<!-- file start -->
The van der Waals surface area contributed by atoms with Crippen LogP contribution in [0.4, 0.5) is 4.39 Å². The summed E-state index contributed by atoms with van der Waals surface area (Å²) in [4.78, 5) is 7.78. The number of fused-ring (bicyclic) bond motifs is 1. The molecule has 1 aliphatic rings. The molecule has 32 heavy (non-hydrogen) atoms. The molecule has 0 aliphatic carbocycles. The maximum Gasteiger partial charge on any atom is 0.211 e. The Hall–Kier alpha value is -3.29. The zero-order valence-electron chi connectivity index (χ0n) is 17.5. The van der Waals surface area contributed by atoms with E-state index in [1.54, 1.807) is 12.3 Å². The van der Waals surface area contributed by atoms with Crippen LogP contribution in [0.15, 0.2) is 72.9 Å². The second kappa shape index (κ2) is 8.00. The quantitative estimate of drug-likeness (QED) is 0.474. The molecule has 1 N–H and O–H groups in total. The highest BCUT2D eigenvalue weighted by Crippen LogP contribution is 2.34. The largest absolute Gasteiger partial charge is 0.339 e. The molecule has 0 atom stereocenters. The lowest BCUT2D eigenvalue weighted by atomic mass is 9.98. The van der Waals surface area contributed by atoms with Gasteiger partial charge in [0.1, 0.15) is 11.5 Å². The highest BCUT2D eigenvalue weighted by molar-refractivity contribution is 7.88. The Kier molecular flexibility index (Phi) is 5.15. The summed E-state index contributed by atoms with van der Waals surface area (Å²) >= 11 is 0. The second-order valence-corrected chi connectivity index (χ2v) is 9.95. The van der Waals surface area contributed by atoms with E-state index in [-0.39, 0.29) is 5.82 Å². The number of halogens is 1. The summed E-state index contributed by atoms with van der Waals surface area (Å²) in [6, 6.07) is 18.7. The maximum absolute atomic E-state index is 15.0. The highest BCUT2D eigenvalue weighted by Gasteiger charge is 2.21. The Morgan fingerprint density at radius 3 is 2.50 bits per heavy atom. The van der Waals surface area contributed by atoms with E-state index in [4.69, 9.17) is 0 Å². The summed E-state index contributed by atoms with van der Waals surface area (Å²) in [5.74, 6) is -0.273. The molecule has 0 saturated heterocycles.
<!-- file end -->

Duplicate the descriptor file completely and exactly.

The van der Waals surface area contributed by atoms with Crippen LogP contribution in [0.4, 0.5) is 4.39 Å². The summed E-state index contributed by atoms with van der Waals surface area (Å²) in [4.78, 5) is 7.78. The number of fused-ring (bicyclic) bond motifs is 1. The molecule has 1 aliphatic rings. The molecule has 32 heavy (non-hydrogen) atoms. The molecule has 0 aliphatic carbocycles. The maximum Gasteiger partial charge on any atom is 0.211 e. The Hall–Kier alpha value is -3.29. The zero-order valence-electron chi connectivity index (χ0n) is 17.5. The van der Waals surface area contributed by atoms with E-state index in [1.54, 1.807) is 12.3 Å². The van der Waals surface area contributed by atoms with Crippen LogP contribution in [0.15, 0.2) is 72.9 Å². The second kappa shape index (κ2) is 8.00. The quantitative estimate of drug-likeness (QED) is 0.474. The molecule has 1 N–H and O–H groups in total. The highest BCUT2D eigenvalue weighted by Crippen LogP contribution is 2.34. The largest absolute Gasteiger partial charge is 0.339 e. The molecule has 0 atom stereocenters. The lowest BCUT2D eigenvalue weighted by atomic mass is 9.98. The van der Waals surface area contributed by atoms with Gasteiger partial charge in [0.1, 0.15) is 11.5 Å². The highest BCUT2D eigenvalue weighted by molar-refractivity contribution is 7.88. The Kier molecular flexibility index (Phi) is 5.15. The summed E-state index contributed by atoms with van der Waals surface area (Å²) >= 11 is 0. The second-order valence-corrected chi connectivity index (χ2v) is 9.95. The van der Waals surface area contributed by atoms with E-state index in [-0.39, 0.29) is 5.82 Å². The number of halogens is 1. The summed E-state index contributed by atoms with van der Waals surface area (Å²) in [6, 6.07) is 18.7. The maximum absolute atomic E-state index is 15.0. The highest BCUT2D eigenvalue weighted by Gasteiger charge is 2.21. The Morgan fingerprint density at radius 3 is 2.50 bits per heavy atom. The van der Waals surface area contributed by atoms with E-state index in [4.69, 9.17) is 0 Å². The summed E-state index contributed by atoms with van der Waals surface area (Å²) in [5.74, 6) is -0.273. The molecule has 0 saturated heterocycles.